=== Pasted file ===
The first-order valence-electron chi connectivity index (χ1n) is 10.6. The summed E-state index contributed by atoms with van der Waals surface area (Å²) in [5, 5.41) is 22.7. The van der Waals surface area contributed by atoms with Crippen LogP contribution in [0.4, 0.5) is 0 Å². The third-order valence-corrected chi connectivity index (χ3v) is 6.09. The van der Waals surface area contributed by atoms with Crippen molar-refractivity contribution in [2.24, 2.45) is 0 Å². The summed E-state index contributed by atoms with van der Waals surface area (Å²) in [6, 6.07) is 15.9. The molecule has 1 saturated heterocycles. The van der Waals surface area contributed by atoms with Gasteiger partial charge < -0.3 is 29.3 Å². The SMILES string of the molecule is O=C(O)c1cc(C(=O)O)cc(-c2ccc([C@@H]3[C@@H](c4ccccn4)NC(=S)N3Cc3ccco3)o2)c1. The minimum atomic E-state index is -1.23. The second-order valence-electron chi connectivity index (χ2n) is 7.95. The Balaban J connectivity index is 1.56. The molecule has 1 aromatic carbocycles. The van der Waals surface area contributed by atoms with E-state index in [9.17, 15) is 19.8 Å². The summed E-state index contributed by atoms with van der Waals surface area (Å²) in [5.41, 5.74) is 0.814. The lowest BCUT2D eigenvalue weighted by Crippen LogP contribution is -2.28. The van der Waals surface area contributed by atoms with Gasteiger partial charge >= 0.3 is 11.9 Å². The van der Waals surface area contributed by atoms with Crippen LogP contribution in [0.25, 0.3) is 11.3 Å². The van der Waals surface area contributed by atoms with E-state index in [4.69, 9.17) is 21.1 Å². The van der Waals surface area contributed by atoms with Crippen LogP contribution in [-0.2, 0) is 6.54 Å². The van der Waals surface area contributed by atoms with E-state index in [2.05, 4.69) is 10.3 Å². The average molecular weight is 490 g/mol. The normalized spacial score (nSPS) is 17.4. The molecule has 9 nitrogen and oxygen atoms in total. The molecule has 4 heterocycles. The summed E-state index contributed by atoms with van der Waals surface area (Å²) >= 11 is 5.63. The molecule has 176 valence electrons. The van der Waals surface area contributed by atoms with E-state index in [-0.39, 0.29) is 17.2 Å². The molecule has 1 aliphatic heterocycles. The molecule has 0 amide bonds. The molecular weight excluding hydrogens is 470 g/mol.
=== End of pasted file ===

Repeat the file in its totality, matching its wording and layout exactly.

The first-order valence-electron chi connectivity index (χ1n) is 10.6. The summed E-state index contributed by atoms with van der Waals surface area (Å²) in [5, 5.41) is 22.7. The van der Waals surface area contributed by atoms with Crippen LogP contribution in [0.4, 0.5) is 0 Å². The third-order valence-corrected chi connectivity index (χ3v) is 6.09. The van der Waals surface area contributed by atoms with Crippen molar-refractivity contribution in [2.24, 2.45) is 0 Å². The summed E-state index contributed by atoms with van der Waals surface area (Å²) in [6, 6.07) is 15.9. The molecule has 1 saturated heterocycles. The van der Waals surface area contributed by atoms with Gasteiger partial charge < -0.3 is 29.3 Å². The SMILES string of the molecule is O=C(O)c1cc(C(=O)O)cc(-c2ccc([C@@H]3[C@@H](c4ccccn4)NC(=S)N3Cc3ccco3)o2)c1. The minimum atomic E-state index is -1.23. The second-order valence-electron chi connectivity index (χ2n) is 7.95. The Balaban J connectivity index is 1.56. The molecule has 1 aromatic carbocycles. The van der Waals surface area contributed by atoms with E-state index in [9.17, 15) is 19.8 Å². The summed E-state index contributed by atoms with van der Waals surface area (Å²) in [5.41, 5.74) is 0.814. The lowest BCUT2D eigenvalue weighted by Crippen LogP contribution is -2.28. The van der Waals surface area contributed by atoms with Gasteiger partial charge >= 0.3 is 11.9 Å². The van der Waals surface area contributed by atoms with Crippen LogP contribution in [0.25, 0.3) is 11.3 Å². The van der Waals surface area contributed by atoms with E-state index in [4.69, 9.17) is 21.1 Å². The van der Waals surface area contributed by atoms with Crippen LogP contribution in [-0.2, 0) is 6.54 Å². The van der Waals surface area contributed by atoms with E-state index in [2.05, 4.69) is 10.3 Å². The average molecular weight is 490 g/mol. The normalized spacial score (nSPS) is 17.4. The molecule has 9 nitrogen and oxygen atoms in total. The molecule has 4 heterocycles. The summed E-state index contributed by atoms with van der Waals surface area (Å²) >= 11 is 5.63. The molecule has 176 valence electrons. The van der Waals surface area contributed by atoms with E-state index in [-0.39, 0.29) is 17.2 Å². The molecule has 1 aliphatic heterocycles. The molecule has 0 amide bonds. The molecular weight excluding hydrogens is 470 g/mol.